* One of the best and safest approaches to riding around town is "vehicular cycling" (VC), which Wikipedia defines as "the practice of driving bicycles on public roads in a manner which is visible, predictable, and in accordance with the rules of the road for operating a vehicle," en.wikipedia.org/wiki/Vehicular_cycling.
* Cyclists should never ride too close to parked cars where an opening door can cause a collision. Where bike lanes and the "door zone" overlap, it is important to ride in the roadway, a move protected by California Vehicle Code 21202.
* Being assertive, communicative and gracious will make your commute safer and more enjoyable. If you are going to move into a lane, look over your shoulder to make sure it's safe, then motion to the traffic behind you that you're shifting over. When you leave the lane, motion the traffic through and offer a little wave.
* Don't blaze in between stopped traffic. Passengers often hop out of cars in these situations.
* Avoid passing cars on the right because a quick right turn by the auto could cause a crash.
* Laws concerning cyclists vary. Cycling on sidewalks in L.A. is legal if you yield to pedestrians. It is illegal in Santa Monica.
* Knowing how to change a tube is a valuable skill. Many local bike shops have clinics where they teach novices basic maintenance. Or you can pop by the Bicycle Kitchen and one of the "cooks" will teach you.
* Those who don't want to get their hands dirty, or need help with a significant mechanical failure, can join Better World Club, which offers emergency roadside assistance. www.betterworldclub.com, (866) 238-1137.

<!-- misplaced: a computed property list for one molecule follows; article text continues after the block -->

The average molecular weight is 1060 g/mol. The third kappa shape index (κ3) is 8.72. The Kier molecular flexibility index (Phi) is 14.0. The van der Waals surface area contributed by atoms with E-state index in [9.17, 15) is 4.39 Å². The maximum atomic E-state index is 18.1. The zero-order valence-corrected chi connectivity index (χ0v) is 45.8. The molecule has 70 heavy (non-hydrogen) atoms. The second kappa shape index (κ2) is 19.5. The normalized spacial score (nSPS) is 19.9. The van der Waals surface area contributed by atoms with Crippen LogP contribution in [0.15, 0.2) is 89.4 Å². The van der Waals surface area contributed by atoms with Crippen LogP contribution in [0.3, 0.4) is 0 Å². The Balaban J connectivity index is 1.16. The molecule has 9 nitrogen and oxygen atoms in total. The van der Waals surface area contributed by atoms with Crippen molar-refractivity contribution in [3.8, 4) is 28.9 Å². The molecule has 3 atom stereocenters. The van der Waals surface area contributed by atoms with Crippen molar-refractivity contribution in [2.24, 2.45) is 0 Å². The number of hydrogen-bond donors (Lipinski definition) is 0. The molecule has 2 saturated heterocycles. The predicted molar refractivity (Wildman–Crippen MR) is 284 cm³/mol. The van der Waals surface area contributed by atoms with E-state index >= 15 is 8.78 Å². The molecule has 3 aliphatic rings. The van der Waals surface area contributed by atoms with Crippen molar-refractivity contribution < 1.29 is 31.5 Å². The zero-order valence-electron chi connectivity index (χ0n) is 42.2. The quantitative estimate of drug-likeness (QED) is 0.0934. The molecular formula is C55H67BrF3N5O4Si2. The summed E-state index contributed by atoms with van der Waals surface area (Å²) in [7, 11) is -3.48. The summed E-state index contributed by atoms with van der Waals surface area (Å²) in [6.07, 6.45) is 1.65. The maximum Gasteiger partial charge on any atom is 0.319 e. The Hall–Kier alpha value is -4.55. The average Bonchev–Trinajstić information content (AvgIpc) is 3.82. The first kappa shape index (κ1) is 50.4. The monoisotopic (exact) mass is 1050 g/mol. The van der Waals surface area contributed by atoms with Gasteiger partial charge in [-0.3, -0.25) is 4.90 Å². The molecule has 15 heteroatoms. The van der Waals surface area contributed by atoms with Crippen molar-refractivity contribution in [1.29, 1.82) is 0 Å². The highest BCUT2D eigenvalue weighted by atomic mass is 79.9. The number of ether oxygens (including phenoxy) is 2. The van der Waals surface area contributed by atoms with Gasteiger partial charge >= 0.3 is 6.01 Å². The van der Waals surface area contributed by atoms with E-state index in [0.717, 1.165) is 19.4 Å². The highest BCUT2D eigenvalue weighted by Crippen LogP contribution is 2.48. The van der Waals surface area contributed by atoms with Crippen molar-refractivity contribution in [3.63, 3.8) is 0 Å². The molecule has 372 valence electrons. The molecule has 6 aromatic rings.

* Cyclists who ride after dark should equip their bicycles with flashing red tail lights and white headlights that offer extra illumination, and more importantly, allow for easy visibility. They can cost as little as $15. More serious commuters may want Light & Motion's Vega, a powerful and compact unit with an internal battery.
* Most riders carry a small pump and tube, money for the Metro, or a cellphone for emergencies.
* So you've done it -- you rode to work. Now what? Hopefully, you're prepared and have extra clothes as well as a pair of shoes. If you're lucky enough to work at an office with a shower, use it. If not, a package of baby wipes and a reapplication of deodorant works wonders.
For more information
* www.bicyclela.org/guide.pdf. A short guide to bike commuting.
* www.lisaanneauerbach.com/projects/saddlesores.html. A quirky magazine about bike commuting produced by Los Angeles-based writer and artist Lisa Anne Auerbach.
* www.cicle.org/. A left-leaning collection of all things cycling with a Los Angeles emphasis.
-- Stephen Krcmar